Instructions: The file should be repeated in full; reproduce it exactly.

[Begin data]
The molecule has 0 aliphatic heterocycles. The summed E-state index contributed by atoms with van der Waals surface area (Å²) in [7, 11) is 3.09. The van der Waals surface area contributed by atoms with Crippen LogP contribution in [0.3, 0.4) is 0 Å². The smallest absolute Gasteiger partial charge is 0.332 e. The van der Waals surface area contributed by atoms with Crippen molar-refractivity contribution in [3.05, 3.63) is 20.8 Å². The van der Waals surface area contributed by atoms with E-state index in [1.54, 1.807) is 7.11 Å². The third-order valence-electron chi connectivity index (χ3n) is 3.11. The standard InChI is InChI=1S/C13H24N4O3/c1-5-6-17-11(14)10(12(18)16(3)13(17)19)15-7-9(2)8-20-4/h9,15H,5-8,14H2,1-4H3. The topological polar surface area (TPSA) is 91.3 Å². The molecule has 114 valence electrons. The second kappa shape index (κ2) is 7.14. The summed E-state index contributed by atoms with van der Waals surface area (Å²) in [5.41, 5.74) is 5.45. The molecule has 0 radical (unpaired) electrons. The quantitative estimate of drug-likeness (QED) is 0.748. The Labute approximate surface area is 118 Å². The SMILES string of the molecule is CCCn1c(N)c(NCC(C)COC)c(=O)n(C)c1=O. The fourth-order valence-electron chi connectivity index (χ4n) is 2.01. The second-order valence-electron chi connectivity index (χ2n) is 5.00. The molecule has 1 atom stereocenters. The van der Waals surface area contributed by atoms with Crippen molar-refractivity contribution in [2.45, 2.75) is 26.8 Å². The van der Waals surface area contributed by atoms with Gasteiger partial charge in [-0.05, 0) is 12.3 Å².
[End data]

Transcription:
The molecule has 0 aliphatic heterocycles. The summed E-state index contributed by atoms with van der Waals surface area (Å²) in [7, 11) is 3.09. The van der Waals surface area contributed by atoms with Crippen LogP contribution in [0.3, 0.4) is 0 Å². The smallest absolute Gasteiger partial charge is 0.332 e. The van der Waals surface area contributed by atoms with Crippen molar-refractivity contribution in [3.05, 3.63) is 20.8 Å². The van der Waals surface area contributed by atoms with E-state index in [1.54, 1.807) is 7.11 Å². The third-order valence-electron chi connectivity index (χ3n) is 3.11. The standard InChI is InChI=1S/C13H24N4O3/c1-5-6-17-11(14)10(12(18)16(3)13(17)19)15-7-9(2)8-20-4/h9,15H,5-8,14H2,1-4H3. The topological polar surface area (TPSA) is 91.3 Å². The molecule has 114 valence electrons. The second kappa shape index (κ2) is 7.14. The summed E-state index contributed by atoms with van der Waals surface area (Å²) in [5.41, 5.74) is 5.45. The molecule has 0 radical (unpaired) electrons. The quantitative estimate of drug-likeness (QED) is 0.748. The Labute approximate surface area is 118 Å². The SMILES string of the molecule is CCCn1c(N)c(NCC(C)COC)c(=O)n(C)c1=O. The fourth-order valence-electron chi connectivity index (χ4n) is 2.01. The second-order valence-electron chi connectivity index (χ2n) is 5.00. The molecule has 1 atom stereocenters. The van der Waals surface area contributed by atoms with Crippen molar-refractivity contribution in [2.45, 2.75) is 26.8 Å². The van der Waals surface area contributed by atoms with Gasteiger partial charge in [-0.05, 0) is 12.3 Å².